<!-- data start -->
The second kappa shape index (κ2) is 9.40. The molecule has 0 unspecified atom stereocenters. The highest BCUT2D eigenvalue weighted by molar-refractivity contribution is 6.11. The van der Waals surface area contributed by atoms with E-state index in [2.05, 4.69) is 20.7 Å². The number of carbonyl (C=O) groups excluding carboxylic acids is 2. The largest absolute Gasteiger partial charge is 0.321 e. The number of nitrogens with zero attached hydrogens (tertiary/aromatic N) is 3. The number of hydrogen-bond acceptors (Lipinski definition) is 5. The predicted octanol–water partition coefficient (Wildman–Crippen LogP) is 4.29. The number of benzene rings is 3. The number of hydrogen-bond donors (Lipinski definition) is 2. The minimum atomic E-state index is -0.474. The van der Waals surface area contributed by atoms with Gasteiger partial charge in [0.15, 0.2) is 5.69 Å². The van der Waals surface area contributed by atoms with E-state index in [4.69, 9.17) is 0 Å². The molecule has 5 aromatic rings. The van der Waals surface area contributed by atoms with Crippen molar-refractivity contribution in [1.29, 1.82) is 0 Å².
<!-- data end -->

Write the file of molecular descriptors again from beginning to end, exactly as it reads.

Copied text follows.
The second kappa shape index (κ2) is 9.40. The molecule has 0 unspecified atom stereocenters. The highest BCUT2D eigenvalue weighted by molar-refractivity contribution is 6.11. The van der Waals surface area contributed by atoms with E-state index in [2.05, 4.69) is 20.7 Å². The number of carbonyl (C=O) groups excluding carboxylic acids is 2. The largest absolute Gasteiger partial charge is 0.321 e. The number of nitrogens with zero attached hydrogens (tertiary/aromatic N) is 3. The number of hydrogen-bond acceptors (Lipinski definition) is 5. The predicted octanol–water partition coefficient (Wildman–Crippen LogP) is 4.29. The number of benzene rings is 3. The number of hydrogen-bond donors (Lipinski definition) is 2. The minimum atomic E-state index is -0.474. The van der Waals surface area contributed by atoms with Gasteiger partial charge in [0.15, 0.2) is 5.69 Å². The van der Waals surface area contributed by atoms with E-state index in [4.69, 9.17) is 0 Å². The molecule has 5 aromatic rings. The van der Waals surface area contributed by atoms with Crippen molar-refractivity contribution in [1.29, 1.82) is 0 Å².